Ganga has been called as the Tirath of Kaliyug. This Tirath is fast receding. It is said that once Ganga retreats completely, Kaliyug will end a few years after that. In this series of articles, we will attempt to trace the epic journey of Ganga, from Gomukh to Gangasagar. Har Har Gange!
Having traversed its journey through the lofty Himalayas, Ganga reaches the Gateway of Garhwal, Rishikesh, from where it flows into the plains of Northern India, making them the food bowl of India.
The Historic Town
The name Rishikesh is attributed to Lord Vishnu, having blessed this land with his incarnation as Lord Hrishikesh, or the Lord of Senses, as a reward to the penance of Rishi Raibhya. The historic town finds mention in the Skanda Purana as ‘Kubjaamrak’ as Lord Vishnu appeared under a mango tree. It is also known as ‘Agni Teerth’, as Lord Agni performed penance here for expiation of his sins.
Rishikesh, sometimes nicknamed, ‘Yoga Capital of the World’, has been visited time and again by rishis and yogis for tapa and sadhna. Shatrughna Mandir, Bharat Mandir and Lakshman Mandir are among the ancient temples established along the banks of Ganga by one such Yogi, Adi Shankracharya.
Lakshman Jhula & Ram Jhula
Lakshman Jhula is located 5km north east from the town of Rishikesh. The bridge connects Tapovan village in Tehri Garhwal to Jonk village in Pauri Garhwal. Kedarkhand of Skanda Purana states that Lord Ram performed penance in Rishikesh for victory over Ravan. The Lakshman Jhula stands at the point where Lakshman, his younger brother, crossed Ganga using a jute rope bridge. The jute rope bridge was replaced by iron suspension bridge in 1889, which was subsequently replaced by a yet stronger bridge, after it was washed away in 1924 floods.
Another suspension bridge, Ram Jhula was also built in 1986, 3km north east of Rishikesh. The bridge connects Sivanand Nagar of Muni ki Reti in Tehri Garhwal to Sawrgaashram in Pauri Garhwal.
Muni ki Reti
Literally translating as ‘sand of the sages’, Muni ki Reti is a town close to Rishikesh, traditionally considered the gateway for Char Dham Yatra (Badrinath, Kedarnath, Gangotri, Yamnotri). It is also remembered as the penance grounds of King Bharat of Ramayana.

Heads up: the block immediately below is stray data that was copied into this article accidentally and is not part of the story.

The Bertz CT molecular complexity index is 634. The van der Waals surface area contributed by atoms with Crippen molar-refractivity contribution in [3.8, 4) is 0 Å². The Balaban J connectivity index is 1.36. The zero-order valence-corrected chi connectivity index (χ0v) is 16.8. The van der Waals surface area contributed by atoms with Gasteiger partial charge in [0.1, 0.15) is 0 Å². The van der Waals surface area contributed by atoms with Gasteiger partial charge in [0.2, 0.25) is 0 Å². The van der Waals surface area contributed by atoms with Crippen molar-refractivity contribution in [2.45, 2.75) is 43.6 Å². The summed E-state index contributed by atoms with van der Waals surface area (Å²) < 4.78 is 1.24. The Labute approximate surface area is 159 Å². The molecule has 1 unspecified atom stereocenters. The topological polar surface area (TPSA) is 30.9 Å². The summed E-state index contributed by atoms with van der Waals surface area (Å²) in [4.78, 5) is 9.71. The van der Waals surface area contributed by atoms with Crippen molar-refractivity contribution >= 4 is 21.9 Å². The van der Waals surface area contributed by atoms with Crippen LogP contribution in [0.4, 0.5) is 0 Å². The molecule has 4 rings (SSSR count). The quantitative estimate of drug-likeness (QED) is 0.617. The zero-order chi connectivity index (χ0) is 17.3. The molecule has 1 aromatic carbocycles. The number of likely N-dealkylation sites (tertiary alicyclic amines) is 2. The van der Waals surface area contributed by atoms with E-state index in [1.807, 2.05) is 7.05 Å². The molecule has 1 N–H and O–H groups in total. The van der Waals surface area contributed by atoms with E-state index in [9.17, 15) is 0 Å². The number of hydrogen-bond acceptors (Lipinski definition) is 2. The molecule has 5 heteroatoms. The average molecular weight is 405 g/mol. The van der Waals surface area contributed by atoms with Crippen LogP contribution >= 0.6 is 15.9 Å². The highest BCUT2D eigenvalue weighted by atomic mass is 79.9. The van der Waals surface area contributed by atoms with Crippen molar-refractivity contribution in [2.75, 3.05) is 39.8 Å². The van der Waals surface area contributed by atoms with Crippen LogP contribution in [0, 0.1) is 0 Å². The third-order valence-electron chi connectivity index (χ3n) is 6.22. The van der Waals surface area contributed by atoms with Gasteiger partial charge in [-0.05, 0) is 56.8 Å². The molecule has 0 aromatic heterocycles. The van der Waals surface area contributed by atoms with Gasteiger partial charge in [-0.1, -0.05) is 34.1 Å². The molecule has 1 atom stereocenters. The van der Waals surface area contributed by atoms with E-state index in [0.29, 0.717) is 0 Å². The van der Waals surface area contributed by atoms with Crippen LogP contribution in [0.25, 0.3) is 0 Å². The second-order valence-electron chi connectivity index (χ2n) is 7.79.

One of the biggest and most famous bathing ghats in Rishikesh, Triveni Ghat is built in a step like structure and is known for its Ganga Arti performed at sunset.
Neelkanth Mahadev Temple
Situated at a height of 1330m, about 32km from Rishikesh, Neelkanth Mahadev Temple is dedicated to the Neelkanth aspect of Lord Shiv. It is surrounded by dense forest, amid the valleys of Manikoot, Brahmakoot and Vishnukoot, and adjoining Nar-Narayan mountain ranges to witness the confluence of Pankaj and Madhumati rivers. According to legends, Lord Shiv consumed the halalal (poison) that came out of churning of the ocean by devs and asurs at this location.
Guha means a cave. Vashishta Guha, located at a distance of 22kms from Rishikesh, is believed to be the cave where legendary Rishi Vashishta (and many later rishis and yogis) performed penance. Five minutes away from this cave is the Arundhati Guha, the cave where his wife, Arundhati, performed penance.
A word of caution, these places are not for tourism and must not be frivolously approached for “fun”. The energies in these places are conducive for sadhaks and those treading the path of their Guru to further their own spiritual journey on the path. If they are used for social outings then you will disturb the energies there and bring misfortune to yourself. The various calamities that happen at such places are ample proof of this. These places are for vairagya and moksh, not for fun and games.
If you want to complete a sadhna without disturbances for your spiritual evolution, then these places are ideal for you.